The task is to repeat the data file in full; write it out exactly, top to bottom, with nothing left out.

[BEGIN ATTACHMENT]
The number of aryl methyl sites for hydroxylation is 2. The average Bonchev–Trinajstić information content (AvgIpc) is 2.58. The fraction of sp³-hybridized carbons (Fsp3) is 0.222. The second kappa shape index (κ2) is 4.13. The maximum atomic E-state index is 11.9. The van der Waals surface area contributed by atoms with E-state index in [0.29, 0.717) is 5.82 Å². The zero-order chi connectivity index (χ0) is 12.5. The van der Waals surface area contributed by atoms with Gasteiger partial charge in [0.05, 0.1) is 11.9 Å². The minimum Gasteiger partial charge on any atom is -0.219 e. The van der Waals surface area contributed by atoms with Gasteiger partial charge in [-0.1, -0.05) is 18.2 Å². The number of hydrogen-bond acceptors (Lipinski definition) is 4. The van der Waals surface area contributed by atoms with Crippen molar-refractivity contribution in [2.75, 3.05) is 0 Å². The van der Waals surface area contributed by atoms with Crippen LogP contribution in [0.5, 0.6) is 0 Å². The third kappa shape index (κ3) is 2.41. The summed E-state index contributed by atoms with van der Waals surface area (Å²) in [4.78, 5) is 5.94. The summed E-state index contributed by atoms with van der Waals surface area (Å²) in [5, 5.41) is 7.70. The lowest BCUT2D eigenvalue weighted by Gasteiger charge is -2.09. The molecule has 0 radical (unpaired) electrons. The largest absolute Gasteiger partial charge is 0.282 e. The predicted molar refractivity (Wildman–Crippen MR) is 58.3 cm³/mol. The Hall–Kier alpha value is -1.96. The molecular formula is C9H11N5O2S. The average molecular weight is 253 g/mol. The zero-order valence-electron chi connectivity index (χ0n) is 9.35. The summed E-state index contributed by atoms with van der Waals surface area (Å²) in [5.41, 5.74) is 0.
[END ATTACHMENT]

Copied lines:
The number of aryl methyl sites for hydroxylation is 2. The average Bonchev–Trinajstić information content (AvgIpc) is 2.58. The fraction of sp³-hybridized carbons (Fsp3) is 0.222. The second kappa shape index (κ2) is 4.13. The maximum atomic E-state index is 11.9. The van der Waals surface area contributed by atoms with E-state index in [0.29, 0.717) is 5.82 Å². The zero-order chi connectivity index (χ0) is 12.5. The van der Waals surface area contributed by atoms with Gasteiger partial charge in [0.05, 0.1) is 11.9 Å². The minimum Gasteiger partial charge on any atom is -0.219 e. The van der Waals surface area contributed by atoms with Gasteiger partial charge in [-0.1, -0.05) is 18.2 Å². The number of hydrogen-bond acceptors (Lipinski definition) is 4. The van der Waals surface area contributed by atoms with Crippen molar-refractivity contribution in [2.75, 3.05) is 0 Å². The van der Waals surface area contributed by atoms with Crippen LogP contribution in [0.5, 0.6) is 0 Å². The third kappa shape index (κ3) is 2.41. The summed E-state index contributed by atoms with van der Waals surface area (Å²) in [4.78, 5) is 5.94. The summed E-state index contributed by atoms with van der Waals surface area (Å²) in [5, 5.41) is 7.70. The lowest BCUT2D eigenvalue weighted by Gasteiger charge is -2.09. The molecule has 0 radical (unpaired) electrons. The largest absolute Gasteiger partial charge is 0.282 e. The predicted molar refractivity (Wildman–Crippen MR) is 58.3 cm³/mol. The Hall–Kier alpha value is -1.96. The molecular formula is C9H11N5O2S. The average molecular weight is 253 g/mol. The zero-order valence-electron chi connectivity index (χ0n) is 9.35. The summed E-state index contributed by atoms with van der Waals surface area (Å²) in [5.41, 5.74) is 0.